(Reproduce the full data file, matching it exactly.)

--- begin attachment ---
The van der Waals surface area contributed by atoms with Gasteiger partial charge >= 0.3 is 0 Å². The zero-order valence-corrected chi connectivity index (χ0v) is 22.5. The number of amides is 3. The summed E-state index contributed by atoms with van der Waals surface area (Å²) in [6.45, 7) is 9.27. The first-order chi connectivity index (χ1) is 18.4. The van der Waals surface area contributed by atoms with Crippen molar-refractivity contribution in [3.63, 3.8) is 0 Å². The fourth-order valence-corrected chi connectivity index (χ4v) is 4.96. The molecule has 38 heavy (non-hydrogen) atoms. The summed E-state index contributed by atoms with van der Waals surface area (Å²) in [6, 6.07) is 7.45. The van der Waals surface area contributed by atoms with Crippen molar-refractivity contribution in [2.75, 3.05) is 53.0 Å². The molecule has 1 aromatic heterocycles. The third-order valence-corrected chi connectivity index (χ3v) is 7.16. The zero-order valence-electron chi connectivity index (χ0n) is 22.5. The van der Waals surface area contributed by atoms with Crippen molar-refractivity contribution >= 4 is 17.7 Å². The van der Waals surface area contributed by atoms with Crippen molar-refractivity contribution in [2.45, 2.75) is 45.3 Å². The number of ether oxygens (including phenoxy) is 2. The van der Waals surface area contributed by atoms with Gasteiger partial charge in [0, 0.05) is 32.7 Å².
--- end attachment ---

The van der Waals surface area contributed by atoms with Gasteiger partial charge >= 0.3 is 0 Å². The zero-order valence-corrected chi connectivity index (χ0v) is 22.5. The number of amides is 3. The summed E-state index contributed by atoms with van der Waals surface area (Å²) in [6.45, 7) is 9.27. The first-order chi connectivity index (χ1) is 18.4. The van der Waals surface area contributed by atoms with Crippen molar-refractivity contribution in [3.63, 3.8) is 0 Å². The fourth-order valence-corrected chi connectivity index (χ4v) is 4.96. The molecule has 38 heavy (non-hydrogen) atoms. The summed E-state index contributed by atoms with van der Waals surface area (Å²) in [6, 6.07) is 7.45. The van der Waals surface area contributed by atoms with Crippen molar-refractivity contribution in [2.75, 3.05) is 53.0 Å². The molecule has 1 aromatic heterocycles. The third-order valence-corrected chi connectivity index (χ3v) is 7.16. The zero-order valence-electron chi connectivity index (χ0n) is 22.5. The van der Waals surface area contributed by atoms with Crippen molar-refractivity contribution >= 4 is 17.7 Å². The van der Waals surface area contributed by atoms with Crippen molar-refractivity contribution in [2.45, 2.75) is 45.3 Å². The number of ether oxygens (including phenoxy) is 2. The van der Waals surface area contributed by atoms with Gasteiger partial charge in [0, 0.05) is 32.7 Å².